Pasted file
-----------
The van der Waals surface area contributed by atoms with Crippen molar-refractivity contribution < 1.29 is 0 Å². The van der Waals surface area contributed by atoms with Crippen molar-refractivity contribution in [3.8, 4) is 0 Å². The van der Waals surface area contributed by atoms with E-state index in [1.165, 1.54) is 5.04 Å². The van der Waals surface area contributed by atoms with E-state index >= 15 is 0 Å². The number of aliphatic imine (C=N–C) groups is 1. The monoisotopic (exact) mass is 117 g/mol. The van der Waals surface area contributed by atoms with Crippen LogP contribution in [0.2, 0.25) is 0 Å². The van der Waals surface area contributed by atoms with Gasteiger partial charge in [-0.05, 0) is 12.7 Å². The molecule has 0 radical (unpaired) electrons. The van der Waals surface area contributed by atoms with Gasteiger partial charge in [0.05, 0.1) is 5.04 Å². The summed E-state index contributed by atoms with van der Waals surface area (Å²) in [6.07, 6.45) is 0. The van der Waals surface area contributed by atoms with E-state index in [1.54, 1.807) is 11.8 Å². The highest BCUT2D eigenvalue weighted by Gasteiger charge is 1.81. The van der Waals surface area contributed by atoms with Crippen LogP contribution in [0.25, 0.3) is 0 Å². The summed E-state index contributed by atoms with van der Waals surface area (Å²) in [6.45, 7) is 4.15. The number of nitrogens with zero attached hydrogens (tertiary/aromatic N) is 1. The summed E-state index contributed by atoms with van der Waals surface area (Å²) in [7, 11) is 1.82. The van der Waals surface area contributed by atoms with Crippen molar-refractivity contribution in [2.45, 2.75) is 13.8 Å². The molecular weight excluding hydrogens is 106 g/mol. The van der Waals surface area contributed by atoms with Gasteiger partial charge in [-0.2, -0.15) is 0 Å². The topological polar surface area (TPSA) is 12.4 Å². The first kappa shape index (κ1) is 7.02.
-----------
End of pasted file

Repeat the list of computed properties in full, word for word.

The van der Waals surface area contributed by atoms with Crippen molar-refractivity contribution < 1.29 is 0 Å². The van der Waals surface area contributed by atoms with Crippen molar-refractivity contribution in [3.8, 4) is 0 Å². The van der Waals surface area contributed by atoms with E-state index in [1.165, 1.54) is 5.04 Å². The van der Waals surface area contributed by atoms with E-state index >= 15 is 0 Å². The number of aliphatic imine (C=N–C) groups is 1. The monoisotopic (exact) mass is 117 g/mol. The van der Waals surface area contributed by atoms with Crippen LogP contribution in [0.2, 0.25) is 0 Å². The van der Waals surface area contributed by atoms with Gasteiger partial charge in [-0.05, 0) is 12.7 Å². The molecule has 0 radical (unpaired) electrons. The van der Waals surface area contributed by atoms with Gasteiger partial charge in [0.05, 0.1) is 5.04 Å². The summed E-state index contributed by atoms with van der Waals surface area (Å²) in [6.07, 6.45) is 0. The van der Waals surface area contributed by atoms with E-state index in [1.54, 1.807) is 11.8 Å². The highest BCUT2D eigenvalue weighted by Gasteiger charge is 1.81. The van der Waals surface area contributed by atoms with Crippen LogP contribution in [0.25, 0.3) is 0 Å². The summed E-state index contributed by atoms with van der Waals surface area (Å²) in [6.45, 7) is 4.15. The number of nitrogens with zero attached hydrogens (tertiary/aromatic N) is 1. The summed E-state index contributed by atoms with van der Waals surface area (Å²) in [7, 11) is 1.82. The van der Waals surface area contributed by atoms with Crippen molar-refractivity contribution in [2.45, 2.75) is 13.8 Å². The molecular weight excluding hydrogens is 106 g/mol. The van der Waals surface area contributed by atoms with Gasteiger partial charge in [-0.2, -0.15) is 0 Å². The topological polar surface area (TPSA) is 12.4 Å². The first kappa shape index (κ1) is 7.02.